In her 61 years, Candy Loving has accrued a long list of accomplishments.
She graduated from college; landed film and television roles in Hollywood; and at age 22 reportedly beat out more than 3,500 other models in a nationwide contest to be the centerfold of Playboy’s 25th anniversary publication in 1979, according to information found online.
But perhaps her most impressive and relevant achievement for those of us in the Yakima Valley is that she — or rather, her likeness — has managed to welcome every Selah resident and visitor to the city for most of the 38 years since.
In the form of a large painted sign, an image of Candy — born Candis Loving — greets motorists and pedestrians from the side of the former Helms True Value Hardware building at the intersection of North First Street and West and East Naches avenues. She’s seen holding a flower in her right hand while looking seductively over the shoulder of her silver satin jacket, which shows an apple with the word “Selah” embroidered above it. The slogan “Washington: Apple Juice Capital of the World” is painted across the black background to her right.
The sign’s artist, former Selah resident Dean Rainey, got the idea for the painting from the cover of Playboy’s August 1979 issue, which shows Candy in the same pose, albeit a bit more scantily clad.
“I needed a model to get that image of (someone) looking back at you,” he said. “Plus, she’s an all-American looking chick, kind of like the girl next door.”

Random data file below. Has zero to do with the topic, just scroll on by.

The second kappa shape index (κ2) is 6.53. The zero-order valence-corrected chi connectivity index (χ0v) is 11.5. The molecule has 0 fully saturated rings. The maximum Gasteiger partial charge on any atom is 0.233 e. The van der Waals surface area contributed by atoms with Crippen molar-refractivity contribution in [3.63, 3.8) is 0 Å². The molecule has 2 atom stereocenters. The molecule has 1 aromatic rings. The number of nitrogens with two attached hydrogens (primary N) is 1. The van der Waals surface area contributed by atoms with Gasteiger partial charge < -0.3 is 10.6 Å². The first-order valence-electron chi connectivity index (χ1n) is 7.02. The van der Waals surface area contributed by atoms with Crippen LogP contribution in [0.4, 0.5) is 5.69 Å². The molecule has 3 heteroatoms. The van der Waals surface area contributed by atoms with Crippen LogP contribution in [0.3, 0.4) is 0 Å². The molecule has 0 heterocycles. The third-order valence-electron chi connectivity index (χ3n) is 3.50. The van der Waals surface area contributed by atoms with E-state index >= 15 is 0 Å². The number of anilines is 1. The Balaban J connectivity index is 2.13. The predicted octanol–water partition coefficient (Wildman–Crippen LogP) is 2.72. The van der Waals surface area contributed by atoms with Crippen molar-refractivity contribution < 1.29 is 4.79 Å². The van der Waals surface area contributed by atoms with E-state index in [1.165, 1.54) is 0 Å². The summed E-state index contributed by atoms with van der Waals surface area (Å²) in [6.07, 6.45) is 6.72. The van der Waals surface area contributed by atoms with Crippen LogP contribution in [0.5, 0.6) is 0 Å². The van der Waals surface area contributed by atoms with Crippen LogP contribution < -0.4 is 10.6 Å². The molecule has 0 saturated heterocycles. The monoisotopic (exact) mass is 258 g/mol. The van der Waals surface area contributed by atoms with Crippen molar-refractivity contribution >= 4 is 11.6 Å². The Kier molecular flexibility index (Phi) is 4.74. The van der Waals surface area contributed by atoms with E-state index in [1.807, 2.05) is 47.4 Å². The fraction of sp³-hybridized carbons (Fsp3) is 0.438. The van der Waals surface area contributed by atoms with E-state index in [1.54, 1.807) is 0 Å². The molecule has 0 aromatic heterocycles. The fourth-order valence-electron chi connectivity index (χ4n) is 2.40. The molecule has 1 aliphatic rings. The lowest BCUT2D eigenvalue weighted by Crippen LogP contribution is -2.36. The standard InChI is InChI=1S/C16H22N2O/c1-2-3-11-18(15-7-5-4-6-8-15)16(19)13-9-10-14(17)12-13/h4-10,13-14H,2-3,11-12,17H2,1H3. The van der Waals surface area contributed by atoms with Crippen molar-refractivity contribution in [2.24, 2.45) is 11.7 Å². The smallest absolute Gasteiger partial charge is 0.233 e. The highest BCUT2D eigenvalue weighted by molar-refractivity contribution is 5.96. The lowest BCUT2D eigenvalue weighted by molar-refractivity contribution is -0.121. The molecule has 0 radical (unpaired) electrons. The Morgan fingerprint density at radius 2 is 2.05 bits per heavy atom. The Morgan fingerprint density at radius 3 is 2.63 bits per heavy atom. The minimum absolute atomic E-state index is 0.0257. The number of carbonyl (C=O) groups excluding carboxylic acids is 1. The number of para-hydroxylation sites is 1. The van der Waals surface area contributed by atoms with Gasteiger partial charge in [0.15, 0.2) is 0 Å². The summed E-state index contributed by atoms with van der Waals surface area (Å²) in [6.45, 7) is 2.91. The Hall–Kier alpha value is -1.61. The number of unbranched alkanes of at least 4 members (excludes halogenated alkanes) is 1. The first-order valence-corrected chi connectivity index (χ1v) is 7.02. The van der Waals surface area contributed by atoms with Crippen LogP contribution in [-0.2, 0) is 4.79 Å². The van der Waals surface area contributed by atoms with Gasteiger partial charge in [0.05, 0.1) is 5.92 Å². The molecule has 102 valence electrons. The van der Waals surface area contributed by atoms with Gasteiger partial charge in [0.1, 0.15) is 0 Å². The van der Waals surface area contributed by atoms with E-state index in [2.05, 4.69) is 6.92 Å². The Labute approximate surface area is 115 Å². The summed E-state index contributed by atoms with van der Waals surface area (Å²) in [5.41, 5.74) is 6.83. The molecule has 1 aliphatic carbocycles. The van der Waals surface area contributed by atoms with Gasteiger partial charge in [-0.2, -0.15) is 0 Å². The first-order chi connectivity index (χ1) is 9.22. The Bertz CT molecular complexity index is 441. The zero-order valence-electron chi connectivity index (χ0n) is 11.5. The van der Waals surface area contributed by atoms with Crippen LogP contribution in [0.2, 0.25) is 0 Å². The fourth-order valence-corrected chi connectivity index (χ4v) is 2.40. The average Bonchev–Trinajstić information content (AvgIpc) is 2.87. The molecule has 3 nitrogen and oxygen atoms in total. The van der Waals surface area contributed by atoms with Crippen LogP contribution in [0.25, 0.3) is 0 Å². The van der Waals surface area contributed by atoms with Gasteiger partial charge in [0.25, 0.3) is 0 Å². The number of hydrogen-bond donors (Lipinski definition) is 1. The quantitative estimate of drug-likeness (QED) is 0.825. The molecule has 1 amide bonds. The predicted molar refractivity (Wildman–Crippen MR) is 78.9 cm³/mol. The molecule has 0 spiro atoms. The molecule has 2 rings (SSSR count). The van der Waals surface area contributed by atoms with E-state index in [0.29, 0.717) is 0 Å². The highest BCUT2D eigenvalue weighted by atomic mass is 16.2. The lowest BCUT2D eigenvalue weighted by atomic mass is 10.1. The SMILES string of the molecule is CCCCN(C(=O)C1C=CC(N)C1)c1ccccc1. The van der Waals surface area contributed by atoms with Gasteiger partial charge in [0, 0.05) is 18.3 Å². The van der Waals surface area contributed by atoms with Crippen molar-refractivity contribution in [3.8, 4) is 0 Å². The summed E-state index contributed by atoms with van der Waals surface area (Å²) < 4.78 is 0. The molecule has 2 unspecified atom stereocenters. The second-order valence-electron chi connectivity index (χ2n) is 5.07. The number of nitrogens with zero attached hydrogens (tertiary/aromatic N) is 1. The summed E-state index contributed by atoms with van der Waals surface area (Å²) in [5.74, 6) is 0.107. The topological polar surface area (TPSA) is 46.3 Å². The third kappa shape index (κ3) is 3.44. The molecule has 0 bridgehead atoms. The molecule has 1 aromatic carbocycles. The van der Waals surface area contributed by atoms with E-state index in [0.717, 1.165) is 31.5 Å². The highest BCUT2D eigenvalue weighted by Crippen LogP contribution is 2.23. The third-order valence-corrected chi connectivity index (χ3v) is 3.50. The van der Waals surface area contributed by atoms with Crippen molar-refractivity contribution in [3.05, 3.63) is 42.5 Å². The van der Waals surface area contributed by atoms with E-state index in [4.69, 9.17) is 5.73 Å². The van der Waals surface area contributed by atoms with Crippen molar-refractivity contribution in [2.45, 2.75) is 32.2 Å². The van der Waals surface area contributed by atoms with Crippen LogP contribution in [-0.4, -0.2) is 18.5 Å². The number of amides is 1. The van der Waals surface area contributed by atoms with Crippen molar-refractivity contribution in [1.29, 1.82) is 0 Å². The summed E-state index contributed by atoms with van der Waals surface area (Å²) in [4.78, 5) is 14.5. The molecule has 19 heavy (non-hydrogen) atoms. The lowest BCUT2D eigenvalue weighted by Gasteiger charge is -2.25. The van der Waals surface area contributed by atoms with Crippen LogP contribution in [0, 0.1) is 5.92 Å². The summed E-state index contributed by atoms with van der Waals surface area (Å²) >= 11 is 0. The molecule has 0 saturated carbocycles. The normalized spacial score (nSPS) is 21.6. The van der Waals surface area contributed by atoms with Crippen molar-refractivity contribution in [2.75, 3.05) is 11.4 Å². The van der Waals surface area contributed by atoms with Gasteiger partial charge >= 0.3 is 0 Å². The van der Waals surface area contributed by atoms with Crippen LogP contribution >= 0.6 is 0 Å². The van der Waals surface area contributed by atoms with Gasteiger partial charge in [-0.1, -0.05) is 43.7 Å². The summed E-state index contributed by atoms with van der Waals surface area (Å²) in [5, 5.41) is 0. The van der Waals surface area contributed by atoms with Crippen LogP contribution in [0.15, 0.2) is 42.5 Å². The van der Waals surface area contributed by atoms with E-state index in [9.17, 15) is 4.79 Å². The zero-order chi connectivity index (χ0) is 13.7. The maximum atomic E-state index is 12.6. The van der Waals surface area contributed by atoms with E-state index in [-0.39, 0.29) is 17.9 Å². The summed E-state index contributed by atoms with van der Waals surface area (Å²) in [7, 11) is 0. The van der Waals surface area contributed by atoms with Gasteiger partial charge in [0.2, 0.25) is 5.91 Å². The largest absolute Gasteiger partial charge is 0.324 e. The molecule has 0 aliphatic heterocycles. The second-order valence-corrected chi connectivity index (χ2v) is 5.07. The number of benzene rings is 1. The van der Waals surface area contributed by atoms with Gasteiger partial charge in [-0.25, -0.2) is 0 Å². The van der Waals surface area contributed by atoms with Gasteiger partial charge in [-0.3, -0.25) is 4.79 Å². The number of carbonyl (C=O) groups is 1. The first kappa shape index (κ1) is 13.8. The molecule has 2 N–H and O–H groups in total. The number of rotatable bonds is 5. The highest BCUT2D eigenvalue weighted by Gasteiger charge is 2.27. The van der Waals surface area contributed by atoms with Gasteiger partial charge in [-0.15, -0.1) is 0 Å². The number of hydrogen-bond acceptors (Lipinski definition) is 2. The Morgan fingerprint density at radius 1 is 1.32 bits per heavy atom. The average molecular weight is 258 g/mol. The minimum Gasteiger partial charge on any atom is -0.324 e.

Being a commercial artist most of his life, Rainey said he painted the sign after the Selah Chamber of Commerce, of which he was a member, came into a surplus of money and wanted to experiment with works of art that promoted the state and the city. Rainey, now 68, doesn’t remember exactly when he painted the sign, but Selah Mayor Sherry Raymond said she thinks it was put up sometime in the 1980s.
The painting was done on sheets of plywood before being anchored to the building, and the majority of Selah residents — former and current — interviewed for this story said they didn’t know its somewhat risque origin.
However, Raymond said she’s known about Candy for the past 15 or 20 years and didn’t think much about it. She encouraged residents to embrace the sign’s place in Selah’s history despite its backstory.
“It’s Selah’s history, it’s the wall of Selah,” she said. “At the time, it was important to the artist and it became important to Selah.”
Rainey said he’s aware people may not be happy with him, but said he isn’t worried about the reaction.
“This could get (me) in a lot of trouble,” he said with a laugh. “Bring it on.”